Article: Covid-19 consequences for Indian spice industry
India is complex, with 1.3 billion inhabitants on 3.28 million sq kilometres. It is administered as a federal state, with 29 states and seven special territories, people following around 30 religious affiliations and speaking some two dozen languages, using Hindi and English as lingua franca.
The country has been working to combine economic development and a parliamentary democracy since its independence from the UK in 1947, suffering periodic social and religious conflicts, and developing prosperous and developed centres in Bangalore, Delhi or Mumbai, with extremely poor areas, especially in the North.
India has a key role in South Asia. It is a key importer for its neighbouring countries (Pakistan, Bhutan, Nepal and Sri Lanka) and the Middle East; an essential investor in East and West Africa where its cashew and oilseed processing industries are drivers of growth; and an important exporter of agricultural and technological products.
Spices are a common element for the Indian nation: at the core of its commercial history, traditional medicine and cuisine and rural economy.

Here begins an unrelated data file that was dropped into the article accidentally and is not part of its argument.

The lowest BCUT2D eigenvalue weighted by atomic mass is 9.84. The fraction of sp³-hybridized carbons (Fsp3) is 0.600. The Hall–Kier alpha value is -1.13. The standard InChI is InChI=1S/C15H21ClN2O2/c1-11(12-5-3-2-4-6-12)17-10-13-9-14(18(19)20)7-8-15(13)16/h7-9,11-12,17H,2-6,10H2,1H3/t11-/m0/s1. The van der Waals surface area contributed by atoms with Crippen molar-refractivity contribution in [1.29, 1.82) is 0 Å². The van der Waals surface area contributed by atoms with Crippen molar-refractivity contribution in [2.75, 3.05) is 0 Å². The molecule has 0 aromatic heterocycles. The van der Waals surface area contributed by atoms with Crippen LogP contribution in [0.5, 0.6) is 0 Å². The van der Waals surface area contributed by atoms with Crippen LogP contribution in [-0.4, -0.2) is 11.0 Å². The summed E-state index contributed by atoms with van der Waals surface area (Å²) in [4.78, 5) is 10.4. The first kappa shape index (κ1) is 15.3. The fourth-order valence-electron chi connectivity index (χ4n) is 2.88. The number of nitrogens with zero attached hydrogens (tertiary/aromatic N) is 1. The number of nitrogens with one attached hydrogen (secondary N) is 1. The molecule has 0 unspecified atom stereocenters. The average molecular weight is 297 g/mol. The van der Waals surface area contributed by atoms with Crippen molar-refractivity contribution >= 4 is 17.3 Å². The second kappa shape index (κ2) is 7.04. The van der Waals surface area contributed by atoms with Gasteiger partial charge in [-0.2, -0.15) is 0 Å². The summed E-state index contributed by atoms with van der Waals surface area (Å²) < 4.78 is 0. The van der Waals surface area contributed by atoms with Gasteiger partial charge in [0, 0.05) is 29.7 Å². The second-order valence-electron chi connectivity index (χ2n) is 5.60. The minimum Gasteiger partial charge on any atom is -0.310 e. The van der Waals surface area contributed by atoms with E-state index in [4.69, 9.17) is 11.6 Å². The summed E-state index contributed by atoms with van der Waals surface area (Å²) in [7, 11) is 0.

India grows around 30 products considered as spices. The largest crops are garlic, ginger, chilli, turmeric, cumin seeds and coriander seeds (updated data in figure 1), accounting for around 70% of the volume and acreage.
The 2018-19 spice output is estimated at 9.19 mln tonnes on 9.6 mln hectares, according to the Spices Board of India (SBI). However, its consumption exceeds production . As a key global supplier, its exports totalled around USD1.5 billion and its total revenues are around USD3.0 bln.
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